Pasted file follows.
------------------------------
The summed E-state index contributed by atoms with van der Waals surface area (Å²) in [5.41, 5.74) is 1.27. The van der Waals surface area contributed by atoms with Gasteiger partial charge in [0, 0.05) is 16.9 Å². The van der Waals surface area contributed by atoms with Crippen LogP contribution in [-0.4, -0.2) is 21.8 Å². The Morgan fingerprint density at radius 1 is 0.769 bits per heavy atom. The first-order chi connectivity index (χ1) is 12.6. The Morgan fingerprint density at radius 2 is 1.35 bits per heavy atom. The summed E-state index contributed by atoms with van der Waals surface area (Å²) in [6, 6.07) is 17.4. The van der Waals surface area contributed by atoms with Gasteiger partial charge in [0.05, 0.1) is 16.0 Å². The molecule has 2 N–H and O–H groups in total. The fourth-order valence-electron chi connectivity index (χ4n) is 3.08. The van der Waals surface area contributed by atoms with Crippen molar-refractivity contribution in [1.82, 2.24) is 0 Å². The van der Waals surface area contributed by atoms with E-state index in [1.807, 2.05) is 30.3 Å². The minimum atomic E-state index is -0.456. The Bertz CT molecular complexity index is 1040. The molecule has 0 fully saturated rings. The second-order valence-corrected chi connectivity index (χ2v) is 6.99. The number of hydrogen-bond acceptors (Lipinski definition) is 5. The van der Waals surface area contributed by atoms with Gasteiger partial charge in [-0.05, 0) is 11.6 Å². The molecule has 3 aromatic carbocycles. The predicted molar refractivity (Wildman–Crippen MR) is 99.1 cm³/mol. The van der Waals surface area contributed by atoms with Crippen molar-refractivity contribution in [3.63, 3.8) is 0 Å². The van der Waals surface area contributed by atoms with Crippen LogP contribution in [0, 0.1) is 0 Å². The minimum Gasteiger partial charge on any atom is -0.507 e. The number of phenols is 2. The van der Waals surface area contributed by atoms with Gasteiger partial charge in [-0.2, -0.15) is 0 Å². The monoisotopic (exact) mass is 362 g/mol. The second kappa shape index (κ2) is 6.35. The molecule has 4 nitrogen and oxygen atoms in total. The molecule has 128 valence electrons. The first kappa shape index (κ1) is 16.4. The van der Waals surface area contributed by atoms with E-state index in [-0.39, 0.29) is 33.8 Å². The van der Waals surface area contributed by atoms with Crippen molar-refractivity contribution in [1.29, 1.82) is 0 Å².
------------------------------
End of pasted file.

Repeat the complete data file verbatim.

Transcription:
The summed E-state index contributed by atoms with van der Waals surface area (Å²) in [5.41, 5.74) is 1.27. The van der Waals surface area contributed by atoms with Gasteiger partial charge in [0, 0.05) is 16.9 Å². The van der Waals surface area contributed by atoms with Crippen LogP contribution in [-0.4, -0.2) is 21.8 Å². The Morgan fingerprint density at radius 1 is 0.769 bits per heavy atom. The first-order chi connectivity index (χ1) is 12.6. The Morgan fingerprint density at radius 2 is 1.35 bits per heavy atom. The summed E-state index contributed by atoms with van der Waals surface area (Å²) in [6, 6.07) is 17.4. The van der Waals surface area contributed by atoms with Gasteiger partial charge in [0.05, 0.1) is 16.0 Å². The molecule has 2 N–H and O–H groups in total. The fourth-order valence-electron chi connectivity index (χ4n) is 3.08. The van der Waals surface area contributed by atoms with Crippen molar-refractivity contribution in [1.82, 2.24) is 0 Å². The van der Waals surface area contributed by atoms with E-state index in [1.807, 2.05) is 30.3 Å². The minimum atomic E-state index is -0.456. The Bertz CT molecular complexity index is 1040. The molecule has 0 fully saturated rings. The second-order valence-corrected chi connectivity index (χ2v) is 6.99. The number of hydrogen-bond acceptors (Lipinski definition) is 5. The van der Waals surface area contributed by atoms with Gasteiger partial charge in [-0.05, 0) is 11.6 Å². The molecule has 3 aromatic carbocycles. The predicted molar refractivity (Wildman–Crippen MR) is 99.1 cm³/mol. The van der Waals surface area contributed by atoms with Crippen molar-refractivity contribution in [3.63, 3.8) is 0 Å². The van der Waals surface area contributed by atoms with Crippen LogP contribution in [0, 0.1) is 0 Å². The minimum Gasteiger partial charge on any atom is -0.507 e. The number of phenols is 2. The van der Waals surface area contributed by atoms with Gasteiger partial charge in [-0.2, -0.15) is 0 Å². The monoisotopic (exact) mass is 362 g/mol. The second kappa shape index (κ2) is 6.35. The molecule has 4 nitrogen and oxygen atoms in total. The molecule has 128 valence electrons. The first kappa shape index (κ1) is 16.4. The van der Waals surface area contributed by atoms with E-state index in [-0.39, 0.29) is 33.8 Å². The van der Waals surface area contributed by atoms with Crippen molar-refractivity contribution in [1.29, 1.82) is 0 Å².